It's not fancy, it's not big and it's not clever, but the scrag end is delicious. For simple, honest opinions on restaurants, recipes, supper clubs and what not, you've come to the right place.

Saturday, 7 August 2010

Picture this

As you may have gathered from looking at the other offerings on the site, I’m no photography expert. It’s not that I object to them exactly. There is no spiritual reason for my dislike, I don’t think that photographs can steal a soul, and I’m not worried by having photos of me available for public view.

No, my main difficulty when it comes to photos is the taking of them. There’s nothing more effective at ruining a nice occasion than someone taking a photograph. Even on my wedding day, which was, to use an old but accurate cliché, the happiest day of my life, the reception had to take 15-20 minutes off while we ran around being photographed, pulling various guests in and out of frame, smiling and smiling again, and generally causing everyone to miss valuable canapé time. Yes, we now have an album, but it’s an album with lots of posed photos in it.

Holidays are another bugbear. I never willingly look at photos from a holiday I’ve been on, principally because there are normally none to look at. I know I sound like a miserable git, but I’ve never understood why someone might say, climb a high mountain, get to the top, and during the extraordinary moment of exhilaration that accompanies the achievement, decide that the best thing to do is take a photo. Just remember it.

You can see where this is leading. I do understand that there’s a good reason for photographing food for a food blog. I’m not a complete idiot. But if you’re not sucking PR teat, then your meals out tend to be occasions for you and friends/family/dates/lovers to enjoy each other’s company while tucking in to something unholy and delicious. There’s etiquette to these situations, there are rules: listen to others at your table, talk to them, discuss your food by all means, and enjoy yourself. It’s simple.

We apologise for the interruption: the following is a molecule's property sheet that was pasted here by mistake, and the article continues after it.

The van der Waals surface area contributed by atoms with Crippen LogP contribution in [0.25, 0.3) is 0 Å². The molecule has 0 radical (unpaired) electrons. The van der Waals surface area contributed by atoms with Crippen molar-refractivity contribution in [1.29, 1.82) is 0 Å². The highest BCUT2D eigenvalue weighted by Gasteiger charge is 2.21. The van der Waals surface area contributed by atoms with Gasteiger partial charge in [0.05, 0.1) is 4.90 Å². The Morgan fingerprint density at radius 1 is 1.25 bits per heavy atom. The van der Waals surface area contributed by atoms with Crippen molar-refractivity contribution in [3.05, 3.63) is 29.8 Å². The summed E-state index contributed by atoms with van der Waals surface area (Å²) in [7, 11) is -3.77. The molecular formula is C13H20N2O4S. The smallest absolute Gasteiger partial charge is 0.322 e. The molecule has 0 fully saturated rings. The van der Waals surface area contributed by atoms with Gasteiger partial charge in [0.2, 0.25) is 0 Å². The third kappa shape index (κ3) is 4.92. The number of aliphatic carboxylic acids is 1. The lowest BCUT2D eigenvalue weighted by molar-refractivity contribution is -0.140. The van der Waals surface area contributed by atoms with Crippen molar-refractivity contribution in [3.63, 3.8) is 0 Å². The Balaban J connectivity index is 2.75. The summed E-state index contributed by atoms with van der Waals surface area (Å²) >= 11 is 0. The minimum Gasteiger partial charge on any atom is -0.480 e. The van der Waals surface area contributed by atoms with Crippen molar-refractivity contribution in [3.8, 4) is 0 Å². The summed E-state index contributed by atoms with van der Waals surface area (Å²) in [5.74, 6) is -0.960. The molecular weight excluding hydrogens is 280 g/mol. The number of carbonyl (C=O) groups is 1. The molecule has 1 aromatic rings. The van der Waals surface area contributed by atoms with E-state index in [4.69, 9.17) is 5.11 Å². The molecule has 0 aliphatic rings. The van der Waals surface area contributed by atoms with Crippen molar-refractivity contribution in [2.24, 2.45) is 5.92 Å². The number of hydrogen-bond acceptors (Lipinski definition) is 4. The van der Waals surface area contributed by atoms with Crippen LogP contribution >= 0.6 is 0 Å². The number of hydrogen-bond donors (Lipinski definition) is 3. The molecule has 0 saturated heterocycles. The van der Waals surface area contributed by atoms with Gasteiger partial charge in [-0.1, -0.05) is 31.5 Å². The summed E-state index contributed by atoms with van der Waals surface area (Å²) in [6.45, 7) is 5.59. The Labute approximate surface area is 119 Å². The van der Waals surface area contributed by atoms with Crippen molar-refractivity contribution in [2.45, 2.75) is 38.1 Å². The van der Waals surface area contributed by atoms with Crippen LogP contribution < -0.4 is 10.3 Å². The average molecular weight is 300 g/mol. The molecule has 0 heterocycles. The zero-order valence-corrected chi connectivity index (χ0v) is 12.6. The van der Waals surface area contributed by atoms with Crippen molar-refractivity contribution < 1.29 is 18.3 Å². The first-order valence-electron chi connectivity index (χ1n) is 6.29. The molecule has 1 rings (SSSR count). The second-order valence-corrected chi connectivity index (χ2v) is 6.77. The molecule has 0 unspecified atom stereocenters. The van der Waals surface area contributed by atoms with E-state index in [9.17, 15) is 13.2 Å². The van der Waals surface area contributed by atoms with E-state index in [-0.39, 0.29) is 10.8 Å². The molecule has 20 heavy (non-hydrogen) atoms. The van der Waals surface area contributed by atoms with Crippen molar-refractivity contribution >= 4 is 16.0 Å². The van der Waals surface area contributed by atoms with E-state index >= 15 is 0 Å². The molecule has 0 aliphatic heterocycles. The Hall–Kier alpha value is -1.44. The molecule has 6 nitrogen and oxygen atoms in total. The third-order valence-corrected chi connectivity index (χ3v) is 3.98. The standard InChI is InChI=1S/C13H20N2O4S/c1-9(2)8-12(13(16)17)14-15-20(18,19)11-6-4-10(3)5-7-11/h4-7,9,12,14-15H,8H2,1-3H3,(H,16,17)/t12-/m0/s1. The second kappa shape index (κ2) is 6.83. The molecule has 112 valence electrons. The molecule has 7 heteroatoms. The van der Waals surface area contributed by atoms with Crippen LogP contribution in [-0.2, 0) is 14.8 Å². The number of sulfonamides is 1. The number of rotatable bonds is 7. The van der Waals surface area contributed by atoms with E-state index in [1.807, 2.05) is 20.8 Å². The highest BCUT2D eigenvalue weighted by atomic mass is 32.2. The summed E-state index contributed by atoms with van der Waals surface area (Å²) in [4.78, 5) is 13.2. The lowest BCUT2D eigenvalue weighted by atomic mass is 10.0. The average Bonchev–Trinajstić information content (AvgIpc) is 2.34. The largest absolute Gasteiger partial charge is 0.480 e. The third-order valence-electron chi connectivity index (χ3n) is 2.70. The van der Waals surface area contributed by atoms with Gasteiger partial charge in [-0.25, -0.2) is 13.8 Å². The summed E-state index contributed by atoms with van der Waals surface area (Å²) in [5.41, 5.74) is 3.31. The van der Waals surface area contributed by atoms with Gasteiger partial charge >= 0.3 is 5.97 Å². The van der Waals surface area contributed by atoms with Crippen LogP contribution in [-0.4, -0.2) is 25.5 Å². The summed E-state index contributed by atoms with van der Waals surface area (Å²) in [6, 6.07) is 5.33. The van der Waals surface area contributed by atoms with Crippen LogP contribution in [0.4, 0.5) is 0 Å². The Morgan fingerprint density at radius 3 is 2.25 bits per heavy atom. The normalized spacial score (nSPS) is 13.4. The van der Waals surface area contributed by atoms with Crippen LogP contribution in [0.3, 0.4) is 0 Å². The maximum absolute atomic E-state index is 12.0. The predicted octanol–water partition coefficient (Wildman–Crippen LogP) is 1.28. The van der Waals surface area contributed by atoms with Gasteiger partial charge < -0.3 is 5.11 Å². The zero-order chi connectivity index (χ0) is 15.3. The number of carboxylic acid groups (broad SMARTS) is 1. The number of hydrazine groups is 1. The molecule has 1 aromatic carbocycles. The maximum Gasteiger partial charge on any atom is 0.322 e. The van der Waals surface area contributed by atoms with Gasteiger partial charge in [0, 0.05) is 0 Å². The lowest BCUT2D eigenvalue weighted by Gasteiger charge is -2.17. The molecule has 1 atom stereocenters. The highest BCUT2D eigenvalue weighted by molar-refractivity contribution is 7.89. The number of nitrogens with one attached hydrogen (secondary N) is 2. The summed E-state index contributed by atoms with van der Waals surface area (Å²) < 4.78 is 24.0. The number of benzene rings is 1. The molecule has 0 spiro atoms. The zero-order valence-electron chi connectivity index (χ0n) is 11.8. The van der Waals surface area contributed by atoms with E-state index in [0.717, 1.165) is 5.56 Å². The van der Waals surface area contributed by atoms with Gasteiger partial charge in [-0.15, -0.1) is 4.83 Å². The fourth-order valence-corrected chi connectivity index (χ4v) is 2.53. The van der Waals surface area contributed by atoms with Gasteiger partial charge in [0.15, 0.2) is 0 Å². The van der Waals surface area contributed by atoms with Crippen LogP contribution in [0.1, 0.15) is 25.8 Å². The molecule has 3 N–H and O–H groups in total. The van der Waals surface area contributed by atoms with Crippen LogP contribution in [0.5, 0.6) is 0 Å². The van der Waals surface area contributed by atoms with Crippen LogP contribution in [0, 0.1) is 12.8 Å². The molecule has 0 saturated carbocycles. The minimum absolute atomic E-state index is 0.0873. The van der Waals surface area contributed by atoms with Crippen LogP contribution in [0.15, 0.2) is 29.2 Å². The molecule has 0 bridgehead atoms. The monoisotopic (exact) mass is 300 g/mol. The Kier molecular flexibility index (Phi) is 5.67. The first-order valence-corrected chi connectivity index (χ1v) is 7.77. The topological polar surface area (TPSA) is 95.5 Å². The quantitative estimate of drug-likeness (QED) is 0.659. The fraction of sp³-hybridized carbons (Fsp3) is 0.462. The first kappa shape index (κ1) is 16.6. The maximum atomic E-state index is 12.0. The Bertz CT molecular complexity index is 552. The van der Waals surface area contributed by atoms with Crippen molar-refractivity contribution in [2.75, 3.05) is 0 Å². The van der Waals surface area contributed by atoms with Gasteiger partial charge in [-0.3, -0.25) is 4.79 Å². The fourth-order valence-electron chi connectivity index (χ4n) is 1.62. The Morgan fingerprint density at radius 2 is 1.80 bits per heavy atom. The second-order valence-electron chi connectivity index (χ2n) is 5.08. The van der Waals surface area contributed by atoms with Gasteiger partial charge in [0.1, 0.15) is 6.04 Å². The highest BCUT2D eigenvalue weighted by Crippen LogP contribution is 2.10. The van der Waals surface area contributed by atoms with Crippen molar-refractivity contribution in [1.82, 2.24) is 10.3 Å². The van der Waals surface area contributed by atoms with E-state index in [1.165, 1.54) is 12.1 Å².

Taking photos of the food before you’ve begun to eat should, in any right-thinking society, be anathema. It’s not going to look any better in the photo, and if you need it to jog your memory, then you’re drinking too much, or the meal is no good anyway. Anyway, photographing food is a sure-fire way to let a restaurant know you’re reviewing it.

But what about your audience? Well, the audience question is pretty much hypothetical for me at the moment, but in principle, there are some exceptions. I’ll concede that if you’re running a food blog, and you review restaurants, it makes sense to put some photos of the food up on the website. Discretion is surely key.

As a rule, if I’m getting out of my chair to take a photo, then I’ve missed the point, and possibly made everyone else at the table feel uncomfortable. What’s more, I’ve fundamentally compromised my enjoyment of the meal, which will no doubt be reflected, even subconsciously, in my review. In short, it’s rude to the restaurant and it’s rude to the other guests.

For me, if it comes to a choice between being rude to people I don’t want to be rude to, and having slightly worse photos than I might on the website, then there’s really no choice at all. Any suggestions would be gratefully received.

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